Fighting inflammation could reduce metastasis, mouse study suggests
TUESDAY, April 8 (HealthDay News) -- Interrupting communication between cancer cells and cells that promote inflammation blocks an early step in prostate cancer cell's spread, a U.S. study finds.
According to researchers from Northwestern University's Feinberg School of Medicine, Chicago, the findings suggest new ways to control the spread of cancer. They also suggest that existing anti-inflammatory drugs might be useful in controlling inflammation-associated cancers.
Recent studies have suggested an association between chronic inflammation and cancers of the prostate, colon, stomach and liver, according to background information in the study, which was expected to be presented April 8 at the Experimental Biology 2008 meeting in San Diego.
In earlier studies, Dr. Paul Lindholm and his colleagues at Northwestern found that prostate cancer cells have a higher-than-normal density of macrophages and monocytes, cells that play an important role in immune responses and the development of inflammation.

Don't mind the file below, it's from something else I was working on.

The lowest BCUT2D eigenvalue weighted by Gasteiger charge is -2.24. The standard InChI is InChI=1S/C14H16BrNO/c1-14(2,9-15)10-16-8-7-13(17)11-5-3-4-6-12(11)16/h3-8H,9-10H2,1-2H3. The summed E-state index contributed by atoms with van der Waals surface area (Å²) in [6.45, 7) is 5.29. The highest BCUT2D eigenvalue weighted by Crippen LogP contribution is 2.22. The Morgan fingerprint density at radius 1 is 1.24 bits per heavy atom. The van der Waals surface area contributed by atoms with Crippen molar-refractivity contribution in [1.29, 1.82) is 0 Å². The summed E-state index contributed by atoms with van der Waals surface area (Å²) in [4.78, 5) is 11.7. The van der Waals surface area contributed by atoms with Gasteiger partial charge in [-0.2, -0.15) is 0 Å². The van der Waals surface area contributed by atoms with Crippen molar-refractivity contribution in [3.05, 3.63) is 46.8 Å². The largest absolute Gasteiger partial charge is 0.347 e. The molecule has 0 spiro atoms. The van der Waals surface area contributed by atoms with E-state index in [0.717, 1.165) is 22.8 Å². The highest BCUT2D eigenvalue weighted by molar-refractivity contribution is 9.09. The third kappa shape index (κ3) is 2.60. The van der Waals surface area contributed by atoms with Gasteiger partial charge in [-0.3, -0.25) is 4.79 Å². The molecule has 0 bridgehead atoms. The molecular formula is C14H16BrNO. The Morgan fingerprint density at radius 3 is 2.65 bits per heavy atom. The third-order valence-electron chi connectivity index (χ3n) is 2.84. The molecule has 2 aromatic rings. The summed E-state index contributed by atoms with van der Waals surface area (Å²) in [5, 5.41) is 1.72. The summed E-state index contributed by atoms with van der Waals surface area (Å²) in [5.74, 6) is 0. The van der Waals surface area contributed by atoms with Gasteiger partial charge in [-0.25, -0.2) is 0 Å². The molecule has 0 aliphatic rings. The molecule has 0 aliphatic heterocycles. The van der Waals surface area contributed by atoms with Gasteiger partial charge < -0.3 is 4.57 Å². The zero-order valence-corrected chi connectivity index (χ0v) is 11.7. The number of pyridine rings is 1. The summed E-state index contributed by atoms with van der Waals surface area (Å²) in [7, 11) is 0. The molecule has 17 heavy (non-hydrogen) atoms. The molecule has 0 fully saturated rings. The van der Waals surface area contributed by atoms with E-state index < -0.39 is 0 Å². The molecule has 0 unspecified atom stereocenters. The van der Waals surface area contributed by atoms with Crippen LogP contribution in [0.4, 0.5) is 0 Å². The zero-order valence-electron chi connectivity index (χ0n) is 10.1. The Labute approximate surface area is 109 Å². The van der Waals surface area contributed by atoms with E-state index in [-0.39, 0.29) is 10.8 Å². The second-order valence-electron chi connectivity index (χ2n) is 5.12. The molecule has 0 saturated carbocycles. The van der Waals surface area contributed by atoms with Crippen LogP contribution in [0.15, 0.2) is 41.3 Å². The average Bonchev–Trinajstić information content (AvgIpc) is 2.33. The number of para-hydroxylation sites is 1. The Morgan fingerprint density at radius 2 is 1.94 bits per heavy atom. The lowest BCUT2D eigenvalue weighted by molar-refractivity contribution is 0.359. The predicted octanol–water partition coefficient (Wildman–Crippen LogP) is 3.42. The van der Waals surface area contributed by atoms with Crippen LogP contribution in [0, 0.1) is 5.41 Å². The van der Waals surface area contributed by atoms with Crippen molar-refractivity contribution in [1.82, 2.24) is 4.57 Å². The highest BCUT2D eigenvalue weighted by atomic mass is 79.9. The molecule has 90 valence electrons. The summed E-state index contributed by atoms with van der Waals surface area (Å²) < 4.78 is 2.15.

In this new study, Lindholm and his team showed that monocyte-like cells stimulate prostate cancer cells' Nuclear Factor-kappaB -- a gene-regulating transcription factor that's able to stimulate gene activity. When the researchers blocked NF-kappaB activity, there was reduced cancer cell movement and invasion.
In the next phase, the researchers plan to study the effects of macrophages and inflammation and NF-kappaB-inhibiting treatments in mice with a model of invasive prostate cancer. They'll also extend these experiments to include anti-inflammatory drugs.
The U.S. National Cancer Institute has more about metastatic cancer.
-- Robert Preidt
SOURCE: Federation of American Societies for Experimental Biology, news release, April 8, 2008
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